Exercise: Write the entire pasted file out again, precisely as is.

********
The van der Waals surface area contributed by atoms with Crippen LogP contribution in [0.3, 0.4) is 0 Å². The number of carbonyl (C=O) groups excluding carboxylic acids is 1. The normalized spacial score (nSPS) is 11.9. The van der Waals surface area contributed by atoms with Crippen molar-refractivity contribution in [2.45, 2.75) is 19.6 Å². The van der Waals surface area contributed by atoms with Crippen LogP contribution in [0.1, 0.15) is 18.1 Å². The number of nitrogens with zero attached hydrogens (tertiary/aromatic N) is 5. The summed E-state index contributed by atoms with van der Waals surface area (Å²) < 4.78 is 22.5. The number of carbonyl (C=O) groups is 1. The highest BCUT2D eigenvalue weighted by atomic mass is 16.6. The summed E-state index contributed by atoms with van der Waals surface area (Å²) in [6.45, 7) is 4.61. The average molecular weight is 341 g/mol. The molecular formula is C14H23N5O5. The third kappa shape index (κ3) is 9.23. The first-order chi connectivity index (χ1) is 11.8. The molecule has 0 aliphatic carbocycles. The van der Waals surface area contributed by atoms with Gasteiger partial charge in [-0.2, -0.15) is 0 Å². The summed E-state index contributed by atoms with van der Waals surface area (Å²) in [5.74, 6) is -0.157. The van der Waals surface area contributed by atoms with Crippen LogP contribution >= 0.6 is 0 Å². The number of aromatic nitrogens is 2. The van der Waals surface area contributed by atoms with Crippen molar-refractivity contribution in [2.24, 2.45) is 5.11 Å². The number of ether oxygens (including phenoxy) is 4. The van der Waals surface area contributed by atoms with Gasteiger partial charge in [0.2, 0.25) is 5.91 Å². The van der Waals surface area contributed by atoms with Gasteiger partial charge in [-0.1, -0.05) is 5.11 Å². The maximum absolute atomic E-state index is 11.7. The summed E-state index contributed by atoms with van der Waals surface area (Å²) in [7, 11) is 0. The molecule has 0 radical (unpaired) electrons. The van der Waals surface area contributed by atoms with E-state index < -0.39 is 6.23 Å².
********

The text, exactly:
The van der Waals surface area contributed by atoms with Crippen LogP contribution in [0.3, 0.4) is 0 Å². The number of carbonyl (C=O) groups excluding carboxylic acids is 1. The normalized spacial score (nSPS) is 11.9. The van der Waals surface area contributed by atoms with Crippen molar-refractivity contribution in [2.45, 2.75) is 19.6 Å². The van der Waals surface area contributed by atoms with Crippen LogP contribution in [0.1, 0.15) is 18.1 Å². The number of nitrogens with zero attached hydrogens (tertiary/aromatic N) is 5. The summed E-state index contributed by atoms with van der Waals surface area (Å²) < 4.78 is 22.5. The number of carbonyl (C=O) groups is 1. The highest BCUT2D eigenvalue weighted by atomic mass is 16.6. The summed E-state index contributed by atoms with van der Waals surface area (Å²) in [6.45, 7) is 4.61. The average molecular weight is 341 g/mol. The molecular formula is C14H23N5O5. The third kappa shape index (κ3) is 9.23. The first-order chi connectivity index (χ1) is 11.8. The molecule has 0 aliphatic carbocycles. The van der Waals surface area contributed by atoms with Gasteiger partial charge in [-0.2, -0.15) is 0 Å². The summed E-state index contributed by atoms with van der Waals surface area (Å²) in [5.74, 6) is -0.157. The van der Waals surface area contributed by atoms with Crippen LogP contribution >= 0.6 is 0 Å². The number of aromatic nitrogens is 2. The van der Waals surface area contributed by atoms with Crippen molar-refractivity contribution in [2.24, 2.45) is 5.11 Å². The number of ether oxygens (including phenoxy) is 4. The van der Waals surface area contributed by atoms with Gasteiger partial charge in [0.2, 0.25) is 5.91 Å². The van der Waals surface area contributed by atoms with Gasteiger partial charge in [-0.1, -0.05) is 5.11 Å². The maximum absolute atomic E-state index is 11.7. The summed E-state index contributed by atoms with van der Waals surface area (Å²) in [7, 11) is 0. The molecule has 0 radical (unpaired) electrons. The van der Waals surface area contributed by atoms with E-state index < -0.39 is 6.23 Å².